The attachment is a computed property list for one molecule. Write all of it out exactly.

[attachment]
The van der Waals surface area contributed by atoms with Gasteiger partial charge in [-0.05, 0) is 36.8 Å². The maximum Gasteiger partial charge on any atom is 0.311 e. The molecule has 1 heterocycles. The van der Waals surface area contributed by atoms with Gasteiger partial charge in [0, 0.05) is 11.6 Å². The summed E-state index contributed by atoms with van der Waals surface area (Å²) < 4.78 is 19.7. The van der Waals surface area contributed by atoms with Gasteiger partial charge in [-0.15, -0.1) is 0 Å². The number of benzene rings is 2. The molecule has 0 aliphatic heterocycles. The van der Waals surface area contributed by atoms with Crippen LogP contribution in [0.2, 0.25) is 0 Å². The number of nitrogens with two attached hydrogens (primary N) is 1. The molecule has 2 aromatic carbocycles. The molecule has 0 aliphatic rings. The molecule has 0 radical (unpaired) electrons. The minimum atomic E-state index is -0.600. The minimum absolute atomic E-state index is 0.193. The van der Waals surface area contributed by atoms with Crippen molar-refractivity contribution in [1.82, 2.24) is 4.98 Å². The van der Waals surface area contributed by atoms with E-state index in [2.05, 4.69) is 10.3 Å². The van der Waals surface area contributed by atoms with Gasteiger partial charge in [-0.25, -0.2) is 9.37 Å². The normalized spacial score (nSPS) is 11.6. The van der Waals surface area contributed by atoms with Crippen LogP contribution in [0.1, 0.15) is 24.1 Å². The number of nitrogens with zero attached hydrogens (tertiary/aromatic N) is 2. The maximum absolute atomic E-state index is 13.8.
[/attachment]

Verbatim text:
The van der Waals surface area contributed by atoms with Gasteiger partial charge in [-0.05, 0) is 36.8 Å². The maximum Gasteiger partial charge on any atom is 0.311 e. The molecule has 1 heterocycles. The van der Waals surface area contributed by atoms with Gasteiger partial charge in [0, 0.05) is 11.6 Å². The summed E-state index contributed by atoms with van der Waals surface area (Å²) < 4.78 is 19.7. The van der Waals surface area contributed by atoms with Gasteiger partial charge in [-0.15, -0.1) is 0 Å². The number of benzene rings is 2. The molecule has 0 aliphatic heterocycles. The van der Waals surface area contributed by atoms with Crippen LogP contribution in [0.2, 0.25) is 0 Å². The number of nitrogens with two attached hydrogens (primary N) is 1. The molecule has 2 aromatic carbocycles. The molecule has 0 aliphatic rings. The molecule has 0 radical (unpaired) electrons. The minimum atomic E-state index is -0.600. The minimum absolute atomic E-state index is 0.193. The van der Waals surface area contributed by atoms with Crippen molar-refractivity contribution in [1.82, 2.24) is 4.98 Å². The van der Waals surface area contributed by atoms with E-state index in [2.05, 4.69) is 10.3 Å². The van der Waals surface area contributed by atoms with Gasteiger partial charge in [-0.25, -0.2) is 9.37 Å². The normalized spacial score (nSPS) is 11.6. The van der Waals surface area contributed by atoms with Crippen LogP contribution in [0.1, 0.15) is 24.1 Å². The number of nitrogens with zero attached hydrogens (tertiary/aromatic N) is 2. The maximum absolute atomic E-state index is 13.8.